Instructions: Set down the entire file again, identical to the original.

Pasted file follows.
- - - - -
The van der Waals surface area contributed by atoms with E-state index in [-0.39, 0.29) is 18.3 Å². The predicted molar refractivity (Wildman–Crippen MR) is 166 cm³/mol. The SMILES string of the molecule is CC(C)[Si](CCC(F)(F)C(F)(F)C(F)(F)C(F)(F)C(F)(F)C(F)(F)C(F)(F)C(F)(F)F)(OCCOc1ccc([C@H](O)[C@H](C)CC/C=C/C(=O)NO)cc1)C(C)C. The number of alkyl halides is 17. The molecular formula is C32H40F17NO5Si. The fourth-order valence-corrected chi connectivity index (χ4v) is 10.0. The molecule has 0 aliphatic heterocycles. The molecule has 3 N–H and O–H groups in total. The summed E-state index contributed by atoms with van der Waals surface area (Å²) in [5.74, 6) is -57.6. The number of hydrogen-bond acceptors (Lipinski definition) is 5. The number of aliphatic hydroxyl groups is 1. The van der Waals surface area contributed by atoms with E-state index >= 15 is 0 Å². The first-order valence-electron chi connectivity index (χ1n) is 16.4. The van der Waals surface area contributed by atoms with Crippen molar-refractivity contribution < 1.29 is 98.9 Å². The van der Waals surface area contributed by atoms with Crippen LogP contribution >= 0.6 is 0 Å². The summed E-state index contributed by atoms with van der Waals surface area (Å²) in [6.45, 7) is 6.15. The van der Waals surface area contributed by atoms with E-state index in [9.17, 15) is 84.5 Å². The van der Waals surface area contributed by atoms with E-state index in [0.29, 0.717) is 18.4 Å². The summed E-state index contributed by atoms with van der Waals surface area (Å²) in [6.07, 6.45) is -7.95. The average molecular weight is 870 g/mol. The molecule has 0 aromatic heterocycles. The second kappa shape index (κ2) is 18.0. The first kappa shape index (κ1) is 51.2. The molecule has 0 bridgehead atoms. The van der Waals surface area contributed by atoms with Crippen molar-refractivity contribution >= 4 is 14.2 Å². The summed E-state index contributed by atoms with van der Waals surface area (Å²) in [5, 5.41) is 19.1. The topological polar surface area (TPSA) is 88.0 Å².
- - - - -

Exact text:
The van der Waals surface area contributed by atoms with E-state index in [-0.39, 0.29) is 18.3 Å². The predicted molar refractivity (Wildman–Crippen MR) is 166 cm³/mol. The SMILES string of the molecule is CC(C)[Si](CCC(F)(F)C(F)(F)C(F)(F)C(F)(F)C(F)(F)C(F)(F)C(F)(F)C(F)(F)F)(OCCOc1ccc([C@H](O)[C@H](C)CC/C=C/C(=O)NO)cc1)C(C)C. The number of alkyl halides is 17. The molecular formula is C32H40F17NO5Si. The fourth-order valence-corrected chi connectivity index (χ4v) is 10.0. The molecule has 0 aliphatic heterocycles. The molecule has 3 N–H and O–H groups in total. The summed E-state index contributed by atoms with van der Waals surface area (Å²) in [5.74, 6) is -57.6. The number of hydrogen-bond acceptors (Lipinski definition) is 5. The number of aliphatic hydroxyl groups is 1. The van der Waals surface area contributed by atoms with E-state index >= 15 is 0 Å². The first-order valence-electron chi connectivity index (χ1n) is 16.4. The van der Waals surface area contributed by atoms with Crippen molar-refractivity contribution < 1.29 is 98.9 Å². The van der Waals surface area contributed by atoms with Crippen LogP contribution >= 0.6 is 0 Å². The summed E-state index contributed by atoms with van der Waals surface area (Å²) in [6.45, 7) is 6.15. The van der Waals surface area contributed by atoms with E-state index in [9.17, 15) is 84.5 Å². The van der Waals surface area contributed by atoms with E-state index in [0.29, 0.717) is 18.4 Å². The summed E-state index contributed by atoms with van der Waals surface area (Å²) in [6.07, 6.45) is -7.95. The average molecular weight is 870 g/mol. The molecule has 0 aromatic heterocycles. The second kappa shape index (κ2) is 18.0. The first kappa shape index (κ1) is 51.2. The molecule has 0 bridgehead atoms. The van der Waals surface area contributed by atoms with Crippen molar-refractivity contribution >= 4 is 14.2 Å². The summed E-state index contributed by atoms with van der Waals surface area (Å²) in [5, 5.41) is 19.1. The topological polar surface area (TPSA) is 88.0 Å².